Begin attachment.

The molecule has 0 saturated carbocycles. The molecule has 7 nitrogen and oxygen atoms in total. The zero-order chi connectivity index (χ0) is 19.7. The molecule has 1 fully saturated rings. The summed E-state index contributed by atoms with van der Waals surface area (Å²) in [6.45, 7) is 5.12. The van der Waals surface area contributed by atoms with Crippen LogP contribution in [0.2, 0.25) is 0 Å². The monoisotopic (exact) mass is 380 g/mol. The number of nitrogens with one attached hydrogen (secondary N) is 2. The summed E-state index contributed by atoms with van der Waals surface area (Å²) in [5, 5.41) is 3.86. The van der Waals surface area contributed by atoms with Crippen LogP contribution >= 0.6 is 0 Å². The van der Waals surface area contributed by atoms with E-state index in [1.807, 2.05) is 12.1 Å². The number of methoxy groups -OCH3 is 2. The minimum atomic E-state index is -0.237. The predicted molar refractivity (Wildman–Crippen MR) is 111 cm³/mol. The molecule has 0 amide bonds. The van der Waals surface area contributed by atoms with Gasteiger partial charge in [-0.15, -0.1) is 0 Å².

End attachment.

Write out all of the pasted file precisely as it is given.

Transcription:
The molecule has 0 saturated carbocycles. The molecule has 7 nitrogen and oxygen atoms in total. The zero-order chi connectivity index (χ0) is 19.7. The molecule has 1 fully saturated rings. The summed E-state index contributed by atoms with van der Waals surface area (Å²) in [6.45, 7) is 5.12. The van der Waals surface area contributed by atoms with Crippen LogP contribution in [0.2, 0.25) is 0 Å². The monoisotopic (exact) mass is 380 g/mol. The number of nitrogens with one attached hydrogen (secondary N) is 2. The summed E-state index contributed by atoms with van der Waals surface area (Å²) in [5, 5.41) is 3.86. The van der Waals surface area contributed by atoms with Crippen LogP contribution >= 0.6 is 0 Å². The van der Waals surface area contributed by atoms with E-state index in [1.807, 2.05) is 12.1 Å². The number of methoxy groups -OCH3 is 2. The minimum atomic E-state index is -0.237. The predicted molar refractivity (Wildman–Crippen MR) is 111 cm³/mol. The molecule has 0 amide bonds. The van der Waals surface area contributed by atoms with Gasteiger partial charge in [-0.15, -0.1) is 0 Å².